Saying “Yes” to Felon Voter Rights and Cash Bail, Californians Split on Propositions to Reform Criminal Justice


Photo courtesy of Kate Ter Haar on Flickr.

Carter Herrera, Staff member

With Americans still concerned about who will serve as U.S. president for the next four years, it’s easy to forget about the importance of state propositions. This year in California, among the dozen measures on the ballot, abolishing cash bail (Prop. 25) and restoring voter rights to former felons (Prop. 17) gained widespread attention – though they received very different results.

Both propositions were important due to people’s growing desire to see criminal justice reform.

Proposition 17, which restores felon voting rights to people who have completed their prison terms, passed in a landslide of 59% to 41%. Supporters believe people who have done their time should have the same civic and voting rights as everyone else, while opponents of the measure say people who have felonies are usually on parole after prison, which means they actually haven’t finished serving their time.

According to, opponents of Prop. 17 claimed that “parole in California is for serious and violent criminals who have victimized innocent citizens. Giving people on parole social equality before full rehabilitation will add to victims’ pain and suffering.”
On the winning side of the measure, however, Prop. 17’s supporters said, “When people complete their prison sentences, they should be encouraged to reenter society and have a stake in their community. Restoring voting rights does that.”

In an attempt to further address criminal justice reform, Proposition 25 sought to replace cash bail with risk assessment. Risk assessment would involve using an algorithm to evaluate someone’s previous history, which would determine a suspect’s flight risk. Reducing cash bail through risk assessment means that bail could not be set at unfair prices – ensuring that people’s income does not determine whether they are kept in jail for crimes for which they have not been convicted.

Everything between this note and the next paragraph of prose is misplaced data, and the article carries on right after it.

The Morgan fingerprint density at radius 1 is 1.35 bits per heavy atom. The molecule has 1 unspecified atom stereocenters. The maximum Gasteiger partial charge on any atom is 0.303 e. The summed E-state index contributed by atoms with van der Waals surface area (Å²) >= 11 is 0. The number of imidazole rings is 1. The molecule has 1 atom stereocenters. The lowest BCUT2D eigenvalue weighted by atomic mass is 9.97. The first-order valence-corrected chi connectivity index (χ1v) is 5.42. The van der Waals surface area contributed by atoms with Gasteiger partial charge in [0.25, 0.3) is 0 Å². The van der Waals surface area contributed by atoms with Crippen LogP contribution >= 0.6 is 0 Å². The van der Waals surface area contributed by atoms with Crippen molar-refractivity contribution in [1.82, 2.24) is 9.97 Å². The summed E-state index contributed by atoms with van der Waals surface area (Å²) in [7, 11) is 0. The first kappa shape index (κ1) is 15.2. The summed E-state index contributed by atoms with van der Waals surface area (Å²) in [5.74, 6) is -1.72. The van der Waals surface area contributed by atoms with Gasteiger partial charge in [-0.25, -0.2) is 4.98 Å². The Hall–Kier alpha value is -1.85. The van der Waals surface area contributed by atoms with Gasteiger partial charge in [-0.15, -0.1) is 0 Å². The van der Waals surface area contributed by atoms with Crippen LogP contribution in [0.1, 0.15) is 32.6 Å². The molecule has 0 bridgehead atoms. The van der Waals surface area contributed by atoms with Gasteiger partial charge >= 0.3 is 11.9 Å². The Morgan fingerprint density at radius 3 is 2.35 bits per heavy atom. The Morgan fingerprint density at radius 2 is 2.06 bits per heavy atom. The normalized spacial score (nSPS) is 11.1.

Prop. 25 failed to pass, losing by a slimmer margin of 56% to 44%. The biggest opponents of abolishing cash bail were the bail bond companies, which would face future challenges in the absence of cash bail.

According to many, the cash bail system, like the criminal justice system overall, has shown an unfair racial bias. An infographic from the Pretrial Justice Institute reveals that Hispanic men have 19% higher bail costs than white men, while African American men have 35% higher bail costs than whites.

Other opponents of Prop. 25 felt that risk assessment could produce even greater disparities for non-whites, as the risk assessment algorithm would take into account previous arrests that could have been made unjustly.

Hudson Dummer, a second-year music industry major at DVC, said he felt it was right to grant ex-felons the franchise once they’ve served out their terms.

“They’re still part of the country, and the president in office at the time of their felony could be the reason they have that felony,” he said.

In terms of replacing cash bail with risk assessment, Dummer again joined the Californian majority, saying he didn’t support ending cash bail but, rather, believed a hybrid of the bail and risk assessment systems could work.
“I don’t think cash bail should be abolished, but I think both should be implemented,” Dummer said. “It would allow convicts to be able to get out of jail, plus the risk assessment would make sure they act safely once they are out.”